Basically, I agree that it takes a ton of courage to put your experiences out there. I find your work admirable. The blog is well written too!
I was surprised at the actual language of the law you cited - mentally defective - Wow! I disagree however, with banning all who have been admitted to a hospital under the premise of being a danger to themselves or others.
I actually, do not wish to ever own a gun. That being said, I know many more "regular" folk who surely should not have one but have many.
There are some out there whose mental illness may have unknowingly been having a spiritual experience and were fasting, when someone says - put them in a hospital. These type then get put on the list you are referring to. Not to say they are denying they have a diagnosis, but they tend to be very peaceful people with no thoughts to harm themselves.
Yet, there are others, who call themselves normal - stigmatize those who seek mental health treatment (even if not diagnosed with an illness) and are abusive to those around them daily. I personally know many like this. In my opinion. I would trust the guy who had a spiritual experience and is God fearing more so than the "normal guy" who brags about his weapons. The spiritual guy, likes to get in touch with nature and bring people together, but, more so in today's day and age, that is considered a mental illness.
To wind up my own article here - my suggestion is to restrict the amount of guns in general in this country. I am sure you have seen news stories or read articles about how many more deaths per guns the US has compared to other industrialized nations, of which in some, they are almost non existent. If the mental health thing is still going to be correlated with every firearm crime, I believe every individual should have a mental health or anger management evaluation prior to purchasing. Not just those with a current diagnosis etc...
Okay - that was way longer than expected. :)
Thanks for your comments, Luke!.Delete
First, disagreeing is fine! How can we have an honest discussion if we don't feel free to bring our true opinions? I'm glad you took the time to write all this.
I, too, have some misgivings regarding people who are 302'd. But I'm afraid anyone who has been 302'd is already regarded as one of those mental defectives. I found this: "Act 77 . . . requires all counties to submit to the Pennsylvania state police the names of all individuals who have been involuntarily committed to in-patient treatment. This Act prohibits anyone committed under Sections 302, 303 or 304 to possess, use, manufacture, control, sell or transfer firearms," at http://www.alleghenycounty.us/dhs/commitment.aspx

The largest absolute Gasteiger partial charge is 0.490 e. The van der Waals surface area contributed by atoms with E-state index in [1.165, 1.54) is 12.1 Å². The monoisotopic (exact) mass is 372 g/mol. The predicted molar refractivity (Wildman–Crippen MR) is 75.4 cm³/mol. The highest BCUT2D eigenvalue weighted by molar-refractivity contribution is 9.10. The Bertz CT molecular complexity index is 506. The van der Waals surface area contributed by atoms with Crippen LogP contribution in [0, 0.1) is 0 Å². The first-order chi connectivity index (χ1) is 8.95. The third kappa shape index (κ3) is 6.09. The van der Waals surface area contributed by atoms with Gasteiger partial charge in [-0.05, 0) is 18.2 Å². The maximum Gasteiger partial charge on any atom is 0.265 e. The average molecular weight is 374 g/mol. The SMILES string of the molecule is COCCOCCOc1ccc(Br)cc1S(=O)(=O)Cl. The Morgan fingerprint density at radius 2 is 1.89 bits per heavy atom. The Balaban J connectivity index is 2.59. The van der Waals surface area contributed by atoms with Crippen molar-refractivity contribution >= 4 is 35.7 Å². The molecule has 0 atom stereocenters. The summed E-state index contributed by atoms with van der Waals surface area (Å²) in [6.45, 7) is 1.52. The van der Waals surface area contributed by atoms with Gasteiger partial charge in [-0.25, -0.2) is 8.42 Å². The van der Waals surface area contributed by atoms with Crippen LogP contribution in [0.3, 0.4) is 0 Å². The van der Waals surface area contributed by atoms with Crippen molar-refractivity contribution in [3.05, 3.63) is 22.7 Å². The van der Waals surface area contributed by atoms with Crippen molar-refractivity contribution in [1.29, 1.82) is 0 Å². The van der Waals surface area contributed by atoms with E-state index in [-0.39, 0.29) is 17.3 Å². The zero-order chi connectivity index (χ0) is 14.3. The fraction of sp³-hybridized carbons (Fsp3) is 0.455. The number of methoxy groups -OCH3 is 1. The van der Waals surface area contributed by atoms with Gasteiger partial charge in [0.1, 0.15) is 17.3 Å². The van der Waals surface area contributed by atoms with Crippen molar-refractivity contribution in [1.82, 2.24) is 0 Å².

I agree that being a non-traditionally sprititual person is looked upon with great suspicion. Sad. And I, too, question the ability of some folks to own firearms because they appear to be "normal." I know that what I'm suggesting won't fix the problem of gun violence, but only that it may be a part of the solution. And then there's that whole gun show loophole thing. . .
I'm not sure the idea of evaluation prior to purchasing is practical. Do you have any thoughts on who would do the evaluation?
Anyway, I really appreciate your thoughtful comments and encouragement! Thank you!
First, I want to say congrats on having the guts to write this. I have pondered some of these things myself over the years. The issues that I see with the "database" idea is that currently violent fellons can not have a licens to cary either and yet that does not stop them from buying one that was stolen or "hot". I guess I'm wondering if we would have either an increase in the black market value and therefore an increase in break ins and thefts of gun stores or a decrease in those willing to seek treatment for the fear of losing the privlage. I do have a permit to cary a weapon and if I thought I would lose that permit by going to the hospital for help, I'm not so sure that I would go. I have been a hunter since I was 12 and value my permit as much as my drivers licens. I'm wondering how many people would try to push through it instead of getting help if losing there permit was seen as being a punishment for being mentaly ill?ReplyDelete
Some very good points.Delete
I can't speak to the idea of "hot" firearms. Some people who aren't supposed to do things will always do them anyway. I can't attempt to address that; that's outside my area of expertise.
I'd like to use another blog post to address the question of whether the database would stop people from seeking treatment. Stay tuned :)
And thanks for sharing your opinion!